Learning to read music for any instrument is challenging, and for percussionists it takes an especially deep knowledge of rhythm. While there are a few different types of tenor drums, the player will usually be facing two to five drums of different pitches, each of which has its own line or space on a staff, much like a note on a piano. Tenor drums are commonly found in both marching bands and wind bands or orchestras.
Arrange your tenor drums in order in an arc in front of you. For classical percussionists, this is usually ascending in pitch from left to right. For marching percussionists, there are a few different varieties depending on how many drums you are playing. The smaller drum is in the middle, with the next largest to its left, the largest after that to its right, and the largest after that to the far left, alternating back and forth. For example, a set of 4 tenor marching drums, with 1 being the smallest and 4 being the largest, would be in front of you in this order: 4213.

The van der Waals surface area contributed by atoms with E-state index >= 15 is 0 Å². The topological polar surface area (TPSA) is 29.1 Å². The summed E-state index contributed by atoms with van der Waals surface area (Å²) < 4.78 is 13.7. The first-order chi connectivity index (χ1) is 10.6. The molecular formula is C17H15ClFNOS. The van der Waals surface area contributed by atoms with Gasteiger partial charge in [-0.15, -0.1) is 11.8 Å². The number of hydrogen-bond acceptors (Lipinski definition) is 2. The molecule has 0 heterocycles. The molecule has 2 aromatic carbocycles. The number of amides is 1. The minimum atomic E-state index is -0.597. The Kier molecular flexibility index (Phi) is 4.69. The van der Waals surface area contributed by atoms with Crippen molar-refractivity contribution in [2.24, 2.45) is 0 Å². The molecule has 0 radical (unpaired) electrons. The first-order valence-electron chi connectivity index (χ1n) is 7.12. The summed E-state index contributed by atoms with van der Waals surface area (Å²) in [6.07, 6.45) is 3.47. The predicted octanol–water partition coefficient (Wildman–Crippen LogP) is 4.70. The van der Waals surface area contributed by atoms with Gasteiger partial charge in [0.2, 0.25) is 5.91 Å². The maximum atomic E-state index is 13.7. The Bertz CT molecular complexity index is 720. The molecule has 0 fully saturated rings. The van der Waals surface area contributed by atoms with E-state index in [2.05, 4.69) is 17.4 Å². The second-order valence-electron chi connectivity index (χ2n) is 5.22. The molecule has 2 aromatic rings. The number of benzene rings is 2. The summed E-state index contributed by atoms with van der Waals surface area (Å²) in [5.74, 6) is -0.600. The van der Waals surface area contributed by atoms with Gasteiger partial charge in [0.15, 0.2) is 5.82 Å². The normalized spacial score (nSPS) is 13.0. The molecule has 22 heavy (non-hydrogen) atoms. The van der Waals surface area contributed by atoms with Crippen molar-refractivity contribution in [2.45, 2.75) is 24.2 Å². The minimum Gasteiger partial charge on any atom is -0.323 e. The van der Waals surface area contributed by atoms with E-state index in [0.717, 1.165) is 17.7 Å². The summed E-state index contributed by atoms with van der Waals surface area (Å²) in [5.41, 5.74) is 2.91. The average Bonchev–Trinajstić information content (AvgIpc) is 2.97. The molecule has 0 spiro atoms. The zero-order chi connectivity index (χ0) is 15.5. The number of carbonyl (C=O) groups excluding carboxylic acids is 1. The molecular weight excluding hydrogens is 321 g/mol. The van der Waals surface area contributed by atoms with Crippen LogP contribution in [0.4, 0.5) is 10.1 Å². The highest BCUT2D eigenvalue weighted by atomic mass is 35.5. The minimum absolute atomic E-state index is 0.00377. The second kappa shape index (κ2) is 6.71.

Look at your sheet music to see if the composer has indicated a special key showing you which drum is in which line or space. Typically, the lowest drum will be the lowest on the staff and the highest will the the highest note on the staff. For example, for a set of 3 tenor drums, the lowest could be indicated on the second space from the bottom, the middle on the third space, and the top on the fourth space. The drum notes will either be on lines or spaces, but rarely both.
Read the rhythms just as you would on a snare or single drum. For example, a quarter note gets one beat, and a half note gets two beats. However, you should adjust your sticking to accommodate the setup of your drums. While the sticking "Right Left Right Left" might work on a snare, you may have to use an alternate sticking like "Right Left Right Right" in order to more smoothly play the music on your tenor drums, depending on their placement to your left or right.
Kara Page has been a freelance writer and editor since 2007. She maintains several blogs on travel, music, food and more. She is also a contributing writer for Suite101 and has articles published on eHow and Answerbag. Page holds a Bachelor of Music Education degree from the University of North Texas.